Night Fire Electronics is a recent entry into the kits and parts scene. Along with a wide selection of electronic products, their component collections and prototyping boards are very useful.

This simple and artistic Instructables knife-holder project is adaptable to holding all manner of small tools and can act as a third-hand during assembly and soldering. Who says the workbench can't look good as well as be functional?

Technical Web Site of the Week - Does anyone make variable capacitors these days? Yes and right here in Ohio! Oren Elliott Products is the primary supplier of "bread slicer" capacitors in the USA. There are a wide variety of values and voltages available as the graphic above illustrates. They also make variable inductors and planetary reduction drives. (Thanks, Carl KM1H)


Prestidigitation On A Winter's Solstice

A small quasi-literary offering from the NØAX archives to my many readers at the end of 2012. Keep it magical!

And a Happy New Year!

This quiet eve with all asleep
The time has come alone to keep
My schedule

Without a station's sign at hand
I simply tune across the band
To listen

Detecting falls of frozen flake
Faint cracklings distant nimbus make
Their message

This window onto blackest night
Envisioned through electric sight
Of wireless

A station under sun or star
From key or voice or touch afar
Is calling

Waves fly beyond to skybound plane
Yet gently bent to ground again
The signal

Whose fields my silent wires find
Imperatives electrons mind
In current

Miniscule yet well received
A miracle by me perceived
As magic

73, Ward NØAX


19 Dec 2012 through 1 Jan 2013

An expanded, downloadable version of QST's Contest Corral in PDF format is available. Check the sponsor's Web site for information on operating time restrictions and other instructions.


Lighthouse Christmas Lights QSO Party--Phone,CW,Digital, from Dec 21, 0001Z to Jan 8, 2359Z. Bands (MHz): 1.8-28, 50,144. Exchange: Serial or ARLHS number. Logs due: Jan 31. Rules

RAEM Contest--CW, from Dec 23, 0000Z to Dec 23, 1200Z. Bands (MHz): 3.5-28. Exchange: Serial and lat/long in degrees. Logs due: Jan 25. Rules

SKCC Straight Key Sprint--CW, from Dec 26, 0000Z to Dec 26, 0200Z. Monthly on the 4th Wednesday UTC. Bands (MHz): 1.8-28, 50. Exchange: RST, S/P/C, name, SKCC nr or power. Logs due: 5 days. Rules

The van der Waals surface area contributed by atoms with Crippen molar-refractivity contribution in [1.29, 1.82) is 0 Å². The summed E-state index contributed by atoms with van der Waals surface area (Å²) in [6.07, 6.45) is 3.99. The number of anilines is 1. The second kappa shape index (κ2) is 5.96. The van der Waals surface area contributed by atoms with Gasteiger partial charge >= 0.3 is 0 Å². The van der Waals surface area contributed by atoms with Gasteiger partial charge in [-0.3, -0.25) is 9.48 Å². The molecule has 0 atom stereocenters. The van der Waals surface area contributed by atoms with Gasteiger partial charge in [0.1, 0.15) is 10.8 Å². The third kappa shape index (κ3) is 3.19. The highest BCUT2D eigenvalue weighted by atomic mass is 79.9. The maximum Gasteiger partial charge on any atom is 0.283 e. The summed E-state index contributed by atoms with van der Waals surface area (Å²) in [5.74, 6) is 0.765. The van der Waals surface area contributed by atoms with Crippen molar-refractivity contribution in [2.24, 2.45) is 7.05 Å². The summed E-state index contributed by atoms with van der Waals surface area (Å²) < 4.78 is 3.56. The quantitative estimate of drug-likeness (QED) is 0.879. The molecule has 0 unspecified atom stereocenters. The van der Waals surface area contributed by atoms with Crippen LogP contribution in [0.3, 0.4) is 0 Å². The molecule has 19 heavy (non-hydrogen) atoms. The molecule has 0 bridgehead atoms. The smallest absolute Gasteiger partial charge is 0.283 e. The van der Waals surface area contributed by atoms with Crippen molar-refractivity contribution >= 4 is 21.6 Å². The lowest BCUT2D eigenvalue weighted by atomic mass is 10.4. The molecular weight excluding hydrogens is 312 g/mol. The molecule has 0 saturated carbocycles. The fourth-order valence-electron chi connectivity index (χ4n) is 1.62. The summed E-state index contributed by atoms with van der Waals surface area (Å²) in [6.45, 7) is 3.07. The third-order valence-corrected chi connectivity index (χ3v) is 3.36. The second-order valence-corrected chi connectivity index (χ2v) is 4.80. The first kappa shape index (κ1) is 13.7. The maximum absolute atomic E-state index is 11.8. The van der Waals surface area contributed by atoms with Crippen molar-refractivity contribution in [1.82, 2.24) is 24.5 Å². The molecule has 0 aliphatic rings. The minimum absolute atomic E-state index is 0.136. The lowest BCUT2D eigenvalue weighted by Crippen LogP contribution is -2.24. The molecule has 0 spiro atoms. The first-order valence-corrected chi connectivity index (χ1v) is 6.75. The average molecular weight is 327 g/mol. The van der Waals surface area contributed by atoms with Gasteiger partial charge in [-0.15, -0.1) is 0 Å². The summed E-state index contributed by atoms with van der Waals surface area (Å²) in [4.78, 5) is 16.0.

DARC XMAS Contest--Phone,CW, from Dec 26, 0830Z to Dec 26, 1059Z. Bands (MHz): 3.5-7. Exchange: RS(T) and DOK or special station code. Logs due: 3 weeks. Rules

NAQCC Milliwatt Sprint--CW, from Dec 27, 0130Z to Dec 27, 0330Z. Bands (MHz): 3.5-14. Exchange: RST, S/P/C, and NAQCC mbr nr or power. Logs due: 4 days. Rules

Original QRP Contest--CW, from Dec 29, 1500Z to Dec 30, 1500Z. Bands (MHz): 3.5-14. Exchange: RST, serial, and category. Logs due: Jan 31. Rules

RAC Winter Contest--Phone,CW, from Dec 29, 0000Z to Dec 29, 2359Z. Bands (MHz): 1.8-28, 50,144. Exchange: RS(T) and province or serial. Logs due: Jan 31. Rules

Stew Perry Top Band Distance Challenge--CW, from Dec 29, 1500Z to Dec 30, 1500Z. Bands (MHz): 1.8. Exchange: 4-char grid square. Logs due: 30 days. Rules

New Year's Eve and New Year's Day Contests

ARRL Straight Key Night--CW, from Jan 1, 0000Z to Jan 1, 2400Z. Bands (MHz): 3.5-28, 50+. Exchange: General QSO information. Logs due: Jan 31. Rules

New Years Snowball Contest--Phone,CW, from Jan 1, 0000Z to Jan 1, 0100Z. Bands (MHz): 3.5. Exchange: RST, serial, AGB number. Logs due: 3 weeks. Rules

SARTG New Year RTTY Contest--Digital, from Jan 1, 0800Z to Jan 1, 1100Z. Bands (MHz): 3.5-7. Exchange: RST, serial, Happy New Year in your language. Logs due: Jan 31. Rules

AGCW Happy New Year Contest--CW, from Jan 1, 0900Z to Jan 1, 1200Z. Bands (MHz): 3.5-14. Exchange: RST, serial, AGCW number. Logs due: Jan 31. Rules


Lighthouse Christmas Lights QSO Party--Phone,CW,Digital, from Dec 21, 0001Z to Jan 8, 2359Z. Bands (MHz): 1.8-28, 50,144. Exchange: Serial or ARLHS number. Logs due: Jan 31. Rules

SKCC Straight Key Sprint--CW, from Dec 26, 0000Z to Dec 26, 0200Z. Monthly on the 4th Wednesday UTC. Bands (MHz): 1.8-28, 50. Exchange: RST, S/P/C, name, SKCC nr or power. Logs due: 5 days. Rules

ARRL Straight Key Night--CW, from Jan 1, 0000Z to Jan 1, 2400Z. Bands (MHz): 3.5-28, 50+. Exchange: General QSO information. Logs due: Jan 31. Rules


19 Dec 2012 through 1 Jan 2013

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ARRL Contest Update wishes to acknowledge information from WA7BNM's Contest Calendar and SM3CER's Contest Calendar.